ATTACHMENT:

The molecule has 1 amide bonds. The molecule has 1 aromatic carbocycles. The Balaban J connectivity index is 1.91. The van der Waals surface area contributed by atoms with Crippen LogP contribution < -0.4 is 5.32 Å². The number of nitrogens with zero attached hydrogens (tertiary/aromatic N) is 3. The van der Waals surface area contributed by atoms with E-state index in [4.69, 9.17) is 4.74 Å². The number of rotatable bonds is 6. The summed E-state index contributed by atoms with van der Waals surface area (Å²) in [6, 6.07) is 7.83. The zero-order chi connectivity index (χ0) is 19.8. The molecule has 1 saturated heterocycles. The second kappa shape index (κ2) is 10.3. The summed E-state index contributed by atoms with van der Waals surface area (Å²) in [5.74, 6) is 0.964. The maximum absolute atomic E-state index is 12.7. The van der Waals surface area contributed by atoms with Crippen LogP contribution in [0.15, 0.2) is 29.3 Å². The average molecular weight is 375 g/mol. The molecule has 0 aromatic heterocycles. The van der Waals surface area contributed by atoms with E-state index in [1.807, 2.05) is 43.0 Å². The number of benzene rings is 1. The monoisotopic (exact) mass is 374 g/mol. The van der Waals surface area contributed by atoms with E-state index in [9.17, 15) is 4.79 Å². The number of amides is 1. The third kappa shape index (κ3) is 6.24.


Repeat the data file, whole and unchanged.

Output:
The molecule has 1 amide bonds. The molecule has 1 aromatic carbocycles. The Balaban J connectivity index is 1.91. The van der Waals surface area contributed by atoms with Crippen LogP contribution < -0.4 is 5.32 Å². The number of nitrogens with zero attached hydrogens (tertiary/aromatic N) is 3. The van der Waals surface area contributed by atoms with E-state index in [4.69, 9.17) is 4.74 Å². The number of rotatable bonds is 6. The summed E-state index contributed by atoms with van der Waals surface area (Å²) in [6, 6.07) is 7.83. The zero-order chi connectivity index (χ0) is 19.8. The molecule has 1 saturated heterocycles. The second kappa shape index (κ2) is 10.3. The summed E-state index contributed by atoms with van der Waals surface area (Å²) in [5.74, 6) is 0.964. The maximum absolute atomic E-state index is 12.7. The van der Waals surface area contributed by atoms with Crippen LogP contribution in [0.15, 0.2) is 29.3 Å². The average molecular weight is 375 g/mol. The molecule has 0 aromatic heterocycles. The van der Waals surface area contributed by atoms with E-state index in [1.807, 2.05) is 43.0 Å². The number of benzene rings is 1. The monoisotopic (exact) mass is 374 g/mol. The van der Waals surface area contributed by atoms with E-state index in [9.17, 15) is 4.79 Å². The number of amides is 1. The third kappa shape index (κ3) is 6.24.